VESSEL REVIEW | Nairana – All-aluminium, compact Ro-Pax ferry for busy island route

PASSENGER VESSEL WEEK
Bruny Island ferries_Feb 2020

Sealink, operator of passengers and vehicle ferries all around Australia, secured a 10-year contract to operate the Ro-Pax service that forms a crucial road link between Kettering, which is 35 kilometres south of Hobart, and Bruny Island.

This operation has been running for many years with aged, traditional steel ferries. Sealink had Incat Crowther design a light, manoeuvrable and economical ferry to supplement and gradually replace the aged vessels in service. Local builder Richardson Devine Marine (RDM) carried out the construction.



The brief was to provide two new vessels that could operate with a continuous service speed of 12 knots, be highly manoeuvrable to facilitate rapid turnaround times, have multiple engines for redundancy, and be economical. Overall, they needed to be uncomplicated and reliable.

Nairana is unusual in that she is a commercial Ro-Pax ferry built entirely from aluminium. She is fitted with four Schottel azimuth rudder propellers, one in each corner, that rotate 360 degrees, giving this vessel highly effective manoeuvrability. She is double ended with two wheelhouses, meaning she never has to turn around, which maximises her efficiency.

Nairana is in continuous service crossing the d’Entrecasteaux Channel in Southern Tasmania between Kettering and Robert’s Point on Bruny Island. The crossing is just 1.6 nautical miles

Traffic flow to the island has increased significantly in recent years and at peak times there has often been a long wait to board the ferry to Bruny Island.

The new ferries will run at 12 knots as opposed to the current vessels running at around eight knots. This will allow for more crossings per hour – easing traffic flow burden to the island from mainland Tasmania. Being of lightweight, yet still robust, aluminium construction, the vessel is operating extremely economically.

“This is the first vessel that RDM has installed Schottel azimuth rudder propellers on,” Roger Janes, Sales and Marketing Manager of RDM told Baird Maritime. “The challenge was enthusiastically met and easily and successfully overcome by the highly skilled team of RDM fitters and electricians.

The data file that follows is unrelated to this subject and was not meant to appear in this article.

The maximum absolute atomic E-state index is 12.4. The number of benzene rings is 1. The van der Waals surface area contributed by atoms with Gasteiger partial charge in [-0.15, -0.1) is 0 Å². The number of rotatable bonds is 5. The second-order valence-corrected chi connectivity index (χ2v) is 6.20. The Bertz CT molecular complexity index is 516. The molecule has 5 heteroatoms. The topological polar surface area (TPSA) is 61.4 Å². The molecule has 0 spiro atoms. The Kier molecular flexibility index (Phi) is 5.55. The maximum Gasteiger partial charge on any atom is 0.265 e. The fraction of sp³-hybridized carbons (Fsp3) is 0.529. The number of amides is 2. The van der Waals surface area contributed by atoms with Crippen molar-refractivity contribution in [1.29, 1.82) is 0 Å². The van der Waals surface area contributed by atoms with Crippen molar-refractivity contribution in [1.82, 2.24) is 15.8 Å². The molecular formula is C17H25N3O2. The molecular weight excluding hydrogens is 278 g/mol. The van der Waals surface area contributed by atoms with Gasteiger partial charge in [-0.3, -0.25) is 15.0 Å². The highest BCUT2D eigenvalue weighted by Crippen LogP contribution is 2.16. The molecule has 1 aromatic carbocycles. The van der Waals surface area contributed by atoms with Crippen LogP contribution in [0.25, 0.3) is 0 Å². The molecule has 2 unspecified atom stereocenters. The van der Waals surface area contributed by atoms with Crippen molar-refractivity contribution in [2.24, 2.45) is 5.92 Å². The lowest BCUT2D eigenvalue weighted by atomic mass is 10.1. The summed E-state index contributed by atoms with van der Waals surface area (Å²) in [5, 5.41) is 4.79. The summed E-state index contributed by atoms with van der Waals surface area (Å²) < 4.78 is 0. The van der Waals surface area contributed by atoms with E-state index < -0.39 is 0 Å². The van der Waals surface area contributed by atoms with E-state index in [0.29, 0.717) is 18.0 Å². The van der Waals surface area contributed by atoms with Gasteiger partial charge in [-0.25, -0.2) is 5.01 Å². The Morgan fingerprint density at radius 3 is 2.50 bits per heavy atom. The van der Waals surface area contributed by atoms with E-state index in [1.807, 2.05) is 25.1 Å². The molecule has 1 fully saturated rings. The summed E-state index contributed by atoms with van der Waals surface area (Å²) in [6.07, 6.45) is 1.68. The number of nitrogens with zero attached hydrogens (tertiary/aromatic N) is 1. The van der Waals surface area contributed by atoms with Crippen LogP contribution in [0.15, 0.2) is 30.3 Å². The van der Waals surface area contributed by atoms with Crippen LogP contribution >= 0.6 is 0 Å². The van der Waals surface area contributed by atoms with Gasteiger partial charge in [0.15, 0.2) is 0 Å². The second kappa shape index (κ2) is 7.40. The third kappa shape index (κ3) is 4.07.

“Building sisterships is always interesting. Whilst there is time through the build process of the first vessel for people to consider changes or improvements, most do not come to light until the vessel is actually in service, when the day-to-day practicality and usability can be assessed and judged.

“With the second vessel currently in build we have been able to look at areas on the first boat that can be improved and have minor changes approved and implemented which will assist with vehicle loading and ensure that the available lane meterage is utilised and maximised.”

A thorough analysis was done in the design stages of the vessel around the propulsion system. Early on the owners and designers locked in the concept of fully rotatable azimuth thrusters, and there was to be one in each corner of the double-ended vessel.

The decision was made to couple heavily de-rated engines to Schottel SRP 100 FP rudder propellers to give the engines an easy service life to help ensure reliability.


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The owner chose Simrad as its primary navigation electronics supplier. Island Marine, based in Hobart, supplied, installed and interfaced the equipment.

The electronics setup for a double-ended ferry is slightly more complicated than that of a conventional vessel. A C-Zone PLC system was utilised and programmed to tell the boat which way it was going. With a single screen touch, the captain can take command in each wheelhouse and re-orient the setup so that the propulsion system knows which way is forward and the navigation lights are set for the appropriate direction of travel.

To minimise maintenance and provide a no slip surface to the aluminium, the vehicle deck was profiled using a grit blaster.

More stories from the current Passenger Vessel Week here

Nairana
SPECIFICATIONS
Name of vessel: Nairana
Type of vessel: Ro-Pax ferry
Classification: NSCV 1E
Port of registry: Hobart
Flag: Australian
Owner: Sealink Tasmania, Australia
Operator Sealink Tasmania, Australia
Designer: Incat Crowther, Australia
Builder: Richardson Devine Marine Constructions, Australia
Construction material: Aluminium
Length overall: 44.9 metres
Length waterline: 44.9 metres
Beam: 13.6 metres
Draught: 1.2 metres
Depth: 3.5 metres
Displacement: 350 tonnes
Deadweight tonnage: 200 tonnes
Main engines: 4
Gearboxes: Schottel
Propulsion: 4 x Schottel SRP 100 FP rudder propellers
Generator: Zenith 40kVA
Steering system: Schottel
Maximum speed: 15 knots
Cruising speed: 12 knots
Radars: 2 x Simrad
Depth sounders: 2 x Simrad
Radio: Icom
Autopilot: Simrad
Compasses: 2 x Simrad satcompasses;

2 x magnetic

GPS: Simrad
Plotters: Simrad
AIS: Simrad Class A
Other electronics: 2 x FLIR night vision cameras
Paints/coatings: Jotun
Windows: G James
Seating: Beurteaux
Floor/deck surface finishes: Giffards Floorworld
Liferafts: 3 x 65pax
Type of fuel: Diesel
Fuel capacity: 12,000 litres
Freshwater capacity: 5,000 litres
Sewage/blackwater capacity: 2,000 litres
Crew: 3
Passengers: 192

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